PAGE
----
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What I Want You to Know as a Crisis Counselor for the National Suicide Prevention Lifeline

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Editor's Note

If you experience suicidal thoughts, the following post could be potentially triggering. You can contact the Crisis Text Line by texting “START” to 741741.

I’m a crisis counselor at a crisis center affiliated with the National Suicide Prevention Lifeline, and I’m here to tell you that the Lifeline is for everyone, regardless of the presenting concerns.

In 2017, Logic, a rapper from Maryland, released a hit single featuring Alessia Cara and Khalid. The song, titled 1-800-273-8255, was produced as part of the collaboration with the National Suicide Prevention Lifeline. Since its release, the song has had an incredible impact by creating awareness of the Lifeline. The accompanying music video has amassed over 300 million views.

The video portrays the situations of two young teenage boys who struggle with revealing their sexual identity to others. These boys are consistently ostracized and rejected by their peers and their family. The stress and rejection become so heavy that one of the boys prepares to die by suicide. Eventually, he is shown in a school bathroom calling the Lifeline, and this is where the tone of the song changes from hopelessness to hopefulness. In the end, the two boys grow up and get married.

The video does a terrific job at highlighting different at-risk populations for suicide, including homosexuality and racial and ethnic minorities. The Lifeline is a vital life-saving resource for anyone contemplating suicide. It is also useful for those who are struggling but don’t have suicidal thoughts.

As a crisis counselor who answers for the Lifeline, I often talk to people who begin the conversation by saying “I’m not thinking about suicide,” or “I’m not going to kill myself.” This is useful information for crisis counselors, but we don’t exist to solely ask the difficult question about suicidal intent and provide support for those thoughts. We are a network of compassionate and nonjudgmental individuals who are willing to talk to you about anything that might be challenging you with life’s most difficult and complex emotions. If you’re having a bad day and are needing someone to process your situation with, call. If you suspect someone might be having suicidal thoughts after hearing a concerning comment and you’re not sure what to do, call. We will help you and explore ways you can help. If you are struggling after you personally have lost someone to suicide or know someone who has attempted suicide, call.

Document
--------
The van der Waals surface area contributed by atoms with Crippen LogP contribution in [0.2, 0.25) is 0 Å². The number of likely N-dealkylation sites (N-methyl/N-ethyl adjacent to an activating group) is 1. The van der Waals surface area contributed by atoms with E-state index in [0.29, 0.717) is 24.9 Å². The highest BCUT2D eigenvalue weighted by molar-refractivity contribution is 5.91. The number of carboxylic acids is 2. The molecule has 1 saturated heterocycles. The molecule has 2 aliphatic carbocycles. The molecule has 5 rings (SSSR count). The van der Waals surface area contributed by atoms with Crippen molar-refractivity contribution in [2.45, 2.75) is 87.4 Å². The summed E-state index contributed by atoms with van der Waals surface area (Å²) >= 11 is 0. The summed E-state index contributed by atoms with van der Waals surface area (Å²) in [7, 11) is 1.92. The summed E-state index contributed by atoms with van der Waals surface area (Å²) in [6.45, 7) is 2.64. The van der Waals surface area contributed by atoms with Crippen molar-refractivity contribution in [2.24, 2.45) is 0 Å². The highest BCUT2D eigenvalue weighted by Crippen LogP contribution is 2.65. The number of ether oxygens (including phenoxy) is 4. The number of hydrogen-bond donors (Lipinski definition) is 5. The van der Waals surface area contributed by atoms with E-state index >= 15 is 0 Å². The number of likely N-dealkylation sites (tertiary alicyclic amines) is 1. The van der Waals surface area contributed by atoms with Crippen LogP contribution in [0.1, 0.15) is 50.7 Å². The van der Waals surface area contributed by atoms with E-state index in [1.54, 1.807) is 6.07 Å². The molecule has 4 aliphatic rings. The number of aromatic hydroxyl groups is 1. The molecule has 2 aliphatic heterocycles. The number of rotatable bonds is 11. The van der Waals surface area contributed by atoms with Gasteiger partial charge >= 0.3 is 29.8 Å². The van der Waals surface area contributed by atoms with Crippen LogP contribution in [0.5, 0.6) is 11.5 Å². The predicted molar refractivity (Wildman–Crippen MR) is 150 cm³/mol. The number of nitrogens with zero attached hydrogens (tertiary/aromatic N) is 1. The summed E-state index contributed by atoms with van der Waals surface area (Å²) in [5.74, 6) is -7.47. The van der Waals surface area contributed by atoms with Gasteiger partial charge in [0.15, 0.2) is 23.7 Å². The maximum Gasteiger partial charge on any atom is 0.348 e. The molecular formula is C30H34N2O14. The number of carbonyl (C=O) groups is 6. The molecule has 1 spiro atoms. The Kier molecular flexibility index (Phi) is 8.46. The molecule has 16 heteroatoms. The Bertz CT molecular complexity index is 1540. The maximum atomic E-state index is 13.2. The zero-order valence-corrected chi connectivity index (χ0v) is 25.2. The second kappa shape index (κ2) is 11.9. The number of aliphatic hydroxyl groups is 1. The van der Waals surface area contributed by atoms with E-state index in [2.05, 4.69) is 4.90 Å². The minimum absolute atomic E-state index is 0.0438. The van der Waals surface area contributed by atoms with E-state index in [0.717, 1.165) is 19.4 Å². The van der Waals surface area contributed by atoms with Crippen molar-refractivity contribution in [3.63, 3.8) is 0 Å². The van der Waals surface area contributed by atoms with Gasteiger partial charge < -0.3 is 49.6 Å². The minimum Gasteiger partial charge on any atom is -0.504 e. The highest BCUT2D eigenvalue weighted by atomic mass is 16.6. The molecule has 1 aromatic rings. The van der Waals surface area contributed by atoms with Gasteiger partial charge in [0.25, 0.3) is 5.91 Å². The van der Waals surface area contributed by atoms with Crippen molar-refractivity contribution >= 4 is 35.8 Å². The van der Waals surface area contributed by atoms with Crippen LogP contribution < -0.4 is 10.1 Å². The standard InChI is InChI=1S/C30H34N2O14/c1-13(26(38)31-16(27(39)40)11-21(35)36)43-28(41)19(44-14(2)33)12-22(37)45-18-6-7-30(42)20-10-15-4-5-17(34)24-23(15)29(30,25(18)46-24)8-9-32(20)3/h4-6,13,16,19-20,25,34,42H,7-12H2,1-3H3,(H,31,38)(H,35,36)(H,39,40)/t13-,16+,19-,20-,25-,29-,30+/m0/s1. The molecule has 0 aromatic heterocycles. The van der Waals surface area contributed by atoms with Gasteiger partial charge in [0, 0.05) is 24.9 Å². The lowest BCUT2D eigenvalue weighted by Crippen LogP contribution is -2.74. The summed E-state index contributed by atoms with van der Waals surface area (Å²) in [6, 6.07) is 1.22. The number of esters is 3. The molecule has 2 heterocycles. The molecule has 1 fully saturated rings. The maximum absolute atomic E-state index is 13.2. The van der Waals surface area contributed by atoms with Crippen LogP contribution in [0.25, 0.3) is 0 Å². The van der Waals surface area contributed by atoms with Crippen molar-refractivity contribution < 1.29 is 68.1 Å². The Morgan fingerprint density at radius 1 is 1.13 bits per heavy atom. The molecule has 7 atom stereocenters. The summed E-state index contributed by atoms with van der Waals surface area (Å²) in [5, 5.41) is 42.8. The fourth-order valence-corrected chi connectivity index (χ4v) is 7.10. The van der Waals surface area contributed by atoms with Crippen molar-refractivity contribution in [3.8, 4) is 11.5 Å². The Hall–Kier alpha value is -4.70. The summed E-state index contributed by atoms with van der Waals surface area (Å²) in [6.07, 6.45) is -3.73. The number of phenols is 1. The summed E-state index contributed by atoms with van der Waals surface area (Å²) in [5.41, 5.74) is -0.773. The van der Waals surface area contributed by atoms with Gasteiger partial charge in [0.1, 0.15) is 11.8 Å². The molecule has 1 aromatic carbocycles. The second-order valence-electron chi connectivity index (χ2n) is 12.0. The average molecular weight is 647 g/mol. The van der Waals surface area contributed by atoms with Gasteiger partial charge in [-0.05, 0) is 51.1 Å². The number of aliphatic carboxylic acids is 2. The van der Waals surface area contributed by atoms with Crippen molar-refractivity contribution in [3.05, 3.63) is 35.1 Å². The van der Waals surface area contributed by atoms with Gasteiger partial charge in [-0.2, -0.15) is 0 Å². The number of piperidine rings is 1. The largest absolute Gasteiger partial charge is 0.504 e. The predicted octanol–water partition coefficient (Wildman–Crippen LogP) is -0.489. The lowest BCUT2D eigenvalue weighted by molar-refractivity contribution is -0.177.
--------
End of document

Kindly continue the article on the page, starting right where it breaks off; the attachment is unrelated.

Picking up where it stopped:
As our culture continues to lift the fog surrounding mental health stigma, the Lifeline is a resource that understands the stigma and is ready to help in whatever way possible.

I promise to continue to do my part in helping anyone navigate their challenges. I understand it takes courage and strength to call. Make the call. It will be worth your time. Mental health is a difficult battle, but a fight that is worth fighting.

The National Suicide Prevention Lifeline also offers online crisis chat support with live, trained crisis counselors.

Getty Images photo via Srdjanns74

Originally published: March 12, 2019
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